With a few sales under our belt, we saw our first sign of a trend with higher education. It was the one vertical where we were able to generate several leads using PPC ads. Additionally, the types of challenges higher ed was looking to solve was uniquely suited to our application.
Our product’s special sauce is the ability to manage multiple websites, that live on multiple servers and use different operating systems, from one single product instance. It’s a hard problem. In addition, we had a simple per-CPU pricing model with unlimited sites, users, groups, and content combined with a focus on XML — before XML really hit the mainstream.
Colleges and universities typically have a collection of independent websites with little or no consistency. As you might imagine, the development of these sites happened organically and in piecemeal fashion. Different technologies like PHP, Classic ASP, ASP.NET, and ColdFusion were used to power the dynamic portions while plain HTML was used for more static section. Our software can handle each of those situations and publish files as well as to remote databases. Our product flexibility was a key differentiator.
I wish I could say we planned it that way, but we didn’t. The reason we could publish to different servers and support all the major programming languages was because of the goal we had set out with in our first, failed SaaS CMS: support all small business shared hosting accounts. With our SaaS CMS focused on small businesses, the only way to get content to their server was through FTP or SFTP. There weren’t any other options.
With our new mid-market CMS, we set out to provide all the benefits of a dynamic, database driven website with the performance and flexibility of publishing flat files. It turned out, unbeknownst to us for a couple years, that that was perfect for higher education. We now had a robust product with reference customers in a specific vertical and it was time to grow a serious business. I had now been running the business on my own for over four years, barely scraping by, but it was at that point where I knew we were onto something special. It was the start of 2005.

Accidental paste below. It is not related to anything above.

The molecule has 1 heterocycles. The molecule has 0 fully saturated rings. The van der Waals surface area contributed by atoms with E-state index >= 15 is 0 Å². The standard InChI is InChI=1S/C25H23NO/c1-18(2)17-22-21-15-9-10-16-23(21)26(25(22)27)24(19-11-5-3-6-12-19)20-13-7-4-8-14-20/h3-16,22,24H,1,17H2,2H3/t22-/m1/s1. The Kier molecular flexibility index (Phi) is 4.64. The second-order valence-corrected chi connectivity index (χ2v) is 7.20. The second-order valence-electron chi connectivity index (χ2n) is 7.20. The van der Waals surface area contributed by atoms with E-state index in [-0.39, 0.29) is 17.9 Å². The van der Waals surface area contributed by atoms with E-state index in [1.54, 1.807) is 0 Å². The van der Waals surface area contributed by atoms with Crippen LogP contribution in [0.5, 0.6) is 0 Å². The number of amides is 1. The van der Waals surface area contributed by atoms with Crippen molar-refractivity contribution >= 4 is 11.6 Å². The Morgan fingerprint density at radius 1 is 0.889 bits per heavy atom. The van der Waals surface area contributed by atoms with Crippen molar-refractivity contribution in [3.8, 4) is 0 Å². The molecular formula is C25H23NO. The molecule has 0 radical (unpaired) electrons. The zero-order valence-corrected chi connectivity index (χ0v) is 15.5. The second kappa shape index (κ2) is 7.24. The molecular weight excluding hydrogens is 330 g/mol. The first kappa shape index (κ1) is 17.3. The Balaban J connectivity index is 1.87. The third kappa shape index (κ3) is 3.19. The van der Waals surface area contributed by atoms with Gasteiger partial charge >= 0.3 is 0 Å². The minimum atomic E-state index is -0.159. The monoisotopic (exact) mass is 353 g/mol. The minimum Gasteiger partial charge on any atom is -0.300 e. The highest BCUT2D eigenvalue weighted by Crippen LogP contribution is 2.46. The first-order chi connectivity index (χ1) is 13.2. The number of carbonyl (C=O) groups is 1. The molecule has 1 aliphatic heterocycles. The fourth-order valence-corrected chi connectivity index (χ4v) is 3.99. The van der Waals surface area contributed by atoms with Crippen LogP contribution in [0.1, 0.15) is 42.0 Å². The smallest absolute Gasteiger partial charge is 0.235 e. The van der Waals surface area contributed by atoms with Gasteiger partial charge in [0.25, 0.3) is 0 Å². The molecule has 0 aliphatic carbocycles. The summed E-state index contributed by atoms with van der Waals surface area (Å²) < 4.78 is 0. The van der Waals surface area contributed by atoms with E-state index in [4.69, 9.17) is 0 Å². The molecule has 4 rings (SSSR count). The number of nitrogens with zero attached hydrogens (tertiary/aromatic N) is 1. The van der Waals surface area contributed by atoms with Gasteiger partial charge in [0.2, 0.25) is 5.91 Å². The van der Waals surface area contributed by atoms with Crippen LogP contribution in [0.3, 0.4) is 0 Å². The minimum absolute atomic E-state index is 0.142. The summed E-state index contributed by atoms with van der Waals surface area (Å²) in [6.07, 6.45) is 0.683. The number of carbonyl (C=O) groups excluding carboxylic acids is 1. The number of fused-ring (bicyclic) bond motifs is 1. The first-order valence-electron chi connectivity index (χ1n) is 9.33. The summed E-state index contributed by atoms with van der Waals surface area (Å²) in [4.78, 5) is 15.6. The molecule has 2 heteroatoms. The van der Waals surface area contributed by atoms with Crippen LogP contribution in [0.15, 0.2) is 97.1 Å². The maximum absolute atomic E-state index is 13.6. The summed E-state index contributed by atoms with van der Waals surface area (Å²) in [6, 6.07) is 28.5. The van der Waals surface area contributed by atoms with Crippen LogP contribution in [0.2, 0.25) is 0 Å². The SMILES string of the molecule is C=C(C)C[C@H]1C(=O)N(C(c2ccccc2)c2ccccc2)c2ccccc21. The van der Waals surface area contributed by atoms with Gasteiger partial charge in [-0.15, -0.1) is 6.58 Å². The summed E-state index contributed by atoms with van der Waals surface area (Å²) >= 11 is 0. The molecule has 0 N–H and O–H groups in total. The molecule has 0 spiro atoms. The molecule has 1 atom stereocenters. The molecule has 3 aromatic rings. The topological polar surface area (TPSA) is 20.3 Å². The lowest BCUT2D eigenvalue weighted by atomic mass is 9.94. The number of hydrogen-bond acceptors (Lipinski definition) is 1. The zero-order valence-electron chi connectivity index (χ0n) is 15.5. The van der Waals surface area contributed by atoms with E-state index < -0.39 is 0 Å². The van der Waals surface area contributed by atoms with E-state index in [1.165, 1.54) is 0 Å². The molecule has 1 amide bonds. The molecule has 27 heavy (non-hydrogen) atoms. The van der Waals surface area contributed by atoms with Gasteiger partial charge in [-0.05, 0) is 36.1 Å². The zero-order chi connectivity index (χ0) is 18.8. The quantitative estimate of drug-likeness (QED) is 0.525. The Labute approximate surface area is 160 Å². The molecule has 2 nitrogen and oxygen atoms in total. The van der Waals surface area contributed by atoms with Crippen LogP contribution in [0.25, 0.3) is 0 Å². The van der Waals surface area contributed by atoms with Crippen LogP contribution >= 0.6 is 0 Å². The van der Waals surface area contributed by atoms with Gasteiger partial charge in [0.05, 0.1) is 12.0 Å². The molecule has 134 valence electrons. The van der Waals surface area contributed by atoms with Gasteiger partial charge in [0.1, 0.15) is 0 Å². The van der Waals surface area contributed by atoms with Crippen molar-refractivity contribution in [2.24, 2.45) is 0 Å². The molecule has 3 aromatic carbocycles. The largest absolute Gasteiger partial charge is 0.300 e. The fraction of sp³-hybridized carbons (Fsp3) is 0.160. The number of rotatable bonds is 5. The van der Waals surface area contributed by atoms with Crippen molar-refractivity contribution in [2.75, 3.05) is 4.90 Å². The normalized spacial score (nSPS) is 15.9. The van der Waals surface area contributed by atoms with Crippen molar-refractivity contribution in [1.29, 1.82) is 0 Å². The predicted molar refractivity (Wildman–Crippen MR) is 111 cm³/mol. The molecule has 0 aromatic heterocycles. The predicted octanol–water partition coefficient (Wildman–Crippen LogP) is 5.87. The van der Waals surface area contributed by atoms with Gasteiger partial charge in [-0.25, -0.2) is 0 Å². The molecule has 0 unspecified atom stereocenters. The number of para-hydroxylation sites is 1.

The new strategy was pretty simple — cold call all 4,160 two year, four year, public, and private colleges and universities in the U.S. and Canada. We focused on calling people with the following job titles:
- Director/VP of IT
- Director of University Relations
- Web Manager
- Communications Director
I had three full-time sales people at the time and they would call and set up web demos for me. My role on the call was to be both the sales engineer and the passionate product manager that gave the demo. It worked beautifully. Sales tripled in 2005 and more than doubled in 2006. We had finally hit our stride.
Now, in 2009, we’re still growing and have over 120 colleges and universities as clients, making us one of the top higher education CMS vendors in the world. At the end of the day, it came down to the following:
- Neverending determination to succeed
- Making decisions quickly and figuring out what works and doesn’t work
- Being passionate about the product and the market opportunity
Building a company is an amazing journey and is worth every minute. In addition, being able to iterate and learn quickly is one of the most important traits of the management team. Good luck!
One thought on “Iterating in a Startup – Part Five”
Thanks for the article David. I like this format for your posts. I know it takes a lot more work, but that was really good stuff.